According to UNICEF, thousands of newborns are likely to die across the war-torn country by year's end
More than 1,200 children under the age of five died in refugee camps in war-torn Sudan between mid-May and September as a result of a lethal combination of a suspected measles outbreak and severe malnutrition, the United Nations and the World Health Organization have said.
The deaths occurred in Sudan's White Nile state, the UN Refugee Agency (UNHCR) and WHO said in a joint statement on Tuesday, reiterating their concern about the "worsening" health situation in the African country as a result of fighting between rival army groups since April.
Over 3,100 suspected cases of measles and high malnutrition, as well as more than 500 suspected cases of cholera, have been reported in other parts of the country, according to the UNHCR teams.
Health facilities are overwhelmed because of shortages of staff, life-saving medicines, and critical equipment, the organizations said, adding that repeated attacks on hospitals and medical teams have exacerbated service delivery challenges, worsening disease outbreaks and fatalities.
"...dozens of children are dying every day - a result of this devastating conflict and a lack of global attention. We can prevent more deaths, but need money for the response, access to those in need, and above all, an end to the fighting," UN High Commissioner for Refugees Filippo Grandi said.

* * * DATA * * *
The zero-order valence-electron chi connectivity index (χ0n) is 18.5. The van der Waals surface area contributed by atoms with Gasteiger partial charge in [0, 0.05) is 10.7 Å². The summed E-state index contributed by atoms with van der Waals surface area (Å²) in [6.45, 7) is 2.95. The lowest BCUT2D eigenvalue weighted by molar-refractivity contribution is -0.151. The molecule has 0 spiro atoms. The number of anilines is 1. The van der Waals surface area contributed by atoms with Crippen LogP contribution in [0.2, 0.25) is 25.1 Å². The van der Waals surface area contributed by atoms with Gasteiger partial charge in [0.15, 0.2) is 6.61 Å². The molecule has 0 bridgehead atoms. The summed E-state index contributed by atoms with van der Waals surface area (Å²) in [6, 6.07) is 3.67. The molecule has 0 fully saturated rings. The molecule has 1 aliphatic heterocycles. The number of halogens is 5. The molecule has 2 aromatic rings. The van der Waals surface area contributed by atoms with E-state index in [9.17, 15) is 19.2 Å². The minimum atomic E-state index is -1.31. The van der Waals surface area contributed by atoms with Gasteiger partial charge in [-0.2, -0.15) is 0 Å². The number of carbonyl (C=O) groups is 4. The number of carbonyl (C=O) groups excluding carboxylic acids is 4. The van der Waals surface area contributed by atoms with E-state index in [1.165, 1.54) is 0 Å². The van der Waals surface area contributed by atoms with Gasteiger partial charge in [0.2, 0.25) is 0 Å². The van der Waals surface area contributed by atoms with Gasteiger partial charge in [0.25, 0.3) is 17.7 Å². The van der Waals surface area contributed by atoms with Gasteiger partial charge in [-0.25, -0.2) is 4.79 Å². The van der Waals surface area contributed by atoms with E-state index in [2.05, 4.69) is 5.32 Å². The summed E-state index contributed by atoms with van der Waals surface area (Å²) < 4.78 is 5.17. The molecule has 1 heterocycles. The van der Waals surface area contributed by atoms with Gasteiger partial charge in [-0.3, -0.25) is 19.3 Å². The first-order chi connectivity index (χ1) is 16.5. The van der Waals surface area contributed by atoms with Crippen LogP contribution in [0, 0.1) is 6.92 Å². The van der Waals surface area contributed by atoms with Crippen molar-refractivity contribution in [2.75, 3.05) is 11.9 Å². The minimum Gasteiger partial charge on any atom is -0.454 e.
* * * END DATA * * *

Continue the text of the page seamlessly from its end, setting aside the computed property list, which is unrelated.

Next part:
WHO Director-General Tedros Adhanom Ghebreyesus said local health workers, with assistance from the WHO and its partners, are making every effort under "very difficult conditions" to prevent more fatalities and the escalation of outbreaks.
"They desperately need the support of the international community to prevent further deaths and the spread of outbreaks. We call on donors to be generous and on the warring parties to protect health workers and access to health for all those who need it," Tedros insisted.
The conflict that erupted between the Sudanese Armed Forces (SAF) and the paramilitary Rapid Support Forces (RSF) on April 15 has killed more than 7,000 people, according to the Armed Conflict Location and Event Data Project.
Last month, aid agency Save the Children reported that at least 498 children in the North African country, including two dozen babies at a state orphanage, had died as a result of food shortages and the closure of nutrition centers caused by fighting.
Speaking to reporters in Geneva on Tuesday, the UN children's agency (UNICEF) spokesman James Elder estimated that thousands of newborns will die across the war-torn country by the end of the year.
"Every month 55,000 children require treatment for the most lethal form of malnutrition, and yet in Khartoum less than one in 50 nutrition centers is functional," Elder was quoted by AFP as saying.